Self-driven web technologist and cross-platform solutions enthusiast with strong analytic mind. Interest in pattern recognition and integration between web platforms and databases. PhD and Engineering degrees in fields of chemistry / bioinformatics with a strong publication record in peer-reviewed journals. Java, Python & PHP programmer. Keen on rock music and rock climbing
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International Supercomputing Conference, Dresden, Germany
ISC has evolved into a high-powered international conference and exhibition that gives its attendees a global perspective on the cutting edge of HPC. As always, our conference program tackles hot HPC topics; this year, for example, we will have a panel session on “Green Computing”, a topic that was almost unknown just two years ago. ISC’s focus on future trends and developments can also be seen in this year’s keynote presentation by Prof. Dr. Satoshi Matsuoka of the Tokyo Institute of Technology, Japan, who will discuss “Everybody Supercomputes in the Next Generation Cyber-Science Infrastructure”. I look forward to seeing you in Dresden.
Structural genomics is the wide term which describes process of determination of structure representation of information in human genome and at present is limited almost exclusively on proteins. Although in common understanding genetic information means “genes and their encoded protein products”, thousands of human genes produce transcripts which are important in biological point of view but they do not necessarily produce proteins. Furthermore, even though the sequence of the human DNA is known by now, the meaning of the most of the sequences still remains unknown. It is very likely that a large amount of genes has been highly underestimated, mainly because the actual gene finders only work well for large, highly expressed, evolutionary conserved protein-coding genes. Most of those genome elements encode for RNA from which transfer and ribosomal RNAs are the classical examples. But beside these well-known molecules there is a vast unknown world of tiny RNAs that might play a crucial …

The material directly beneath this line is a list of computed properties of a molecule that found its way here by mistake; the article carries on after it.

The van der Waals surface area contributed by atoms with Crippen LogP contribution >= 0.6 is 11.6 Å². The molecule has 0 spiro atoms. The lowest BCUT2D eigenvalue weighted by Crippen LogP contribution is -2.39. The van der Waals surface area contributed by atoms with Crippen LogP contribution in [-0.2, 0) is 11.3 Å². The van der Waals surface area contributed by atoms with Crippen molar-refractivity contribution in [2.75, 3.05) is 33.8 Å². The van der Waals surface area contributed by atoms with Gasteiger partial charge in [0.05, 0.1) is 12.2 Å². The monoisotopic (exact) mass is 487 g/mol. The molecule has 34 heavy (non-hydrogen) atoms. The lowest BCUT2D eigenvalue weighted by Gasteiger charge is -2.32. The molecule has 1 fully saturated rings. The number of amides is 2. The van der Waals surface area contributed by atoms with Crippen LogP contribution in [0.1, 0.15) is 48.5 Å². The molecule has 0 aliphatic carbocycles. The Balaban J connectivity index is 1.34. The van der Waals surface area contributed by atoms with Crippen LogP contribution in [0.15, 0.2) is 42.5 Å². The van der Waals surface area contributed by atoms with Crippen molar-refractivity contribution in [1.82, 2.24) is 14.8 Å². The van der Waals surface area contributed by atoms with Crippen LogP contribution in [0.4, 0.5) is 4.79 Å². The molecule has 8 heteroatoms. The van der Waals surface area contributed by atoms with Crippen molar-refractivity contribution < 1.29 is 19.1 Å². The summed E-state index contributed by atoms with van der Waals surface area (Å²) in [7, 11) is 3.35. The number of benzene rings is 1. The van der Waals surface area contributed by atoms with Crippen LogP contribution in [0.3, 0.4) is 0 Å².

Fold recognition is a method of fold detecting and protein tertiary structure prediction
applied for proteins lacking homologues sequences of known fold and structure
deposited in the Protein Data Bank. They are based on assumption that there is strictly
limited number of different protein folds in nature, mostly as a result of evolution and
due to basic physical and chemical constraints of polypeptide chains.
Fold recognition methods are useful for protein structure prediction, evolutionary
analysis, metabolic pathways and enzymatic efficiency prediction, molecular docking
and drug design.
Currently there are about 1300 discovered and characterized protein folds in SCOP and
CATH databases. Every newly discovered protein sequence has significant chances to
be classified into one of those folds. Many different approaches have been proposed for
finding the correct fold for a new sequence and it is often useful to include evolutionary
information for query as well as for target proteins.…
Continued device scaling into the nanometer region has given rise to new effects that previously had negligible impact but now present greater challenges to designing successful mixed-signal silicon. Design efforts are further exacebated by unprecedented computational resource requirements for accurate design simulation and verification. This paper presents a GPGPU accelerated sparse linear solver for fast simulation of on-chip coupled problems using nVIDIA and ATI GPGPU accelerators on a multi-core computational cluster and evaluate parallelization strategies from a computational perspective.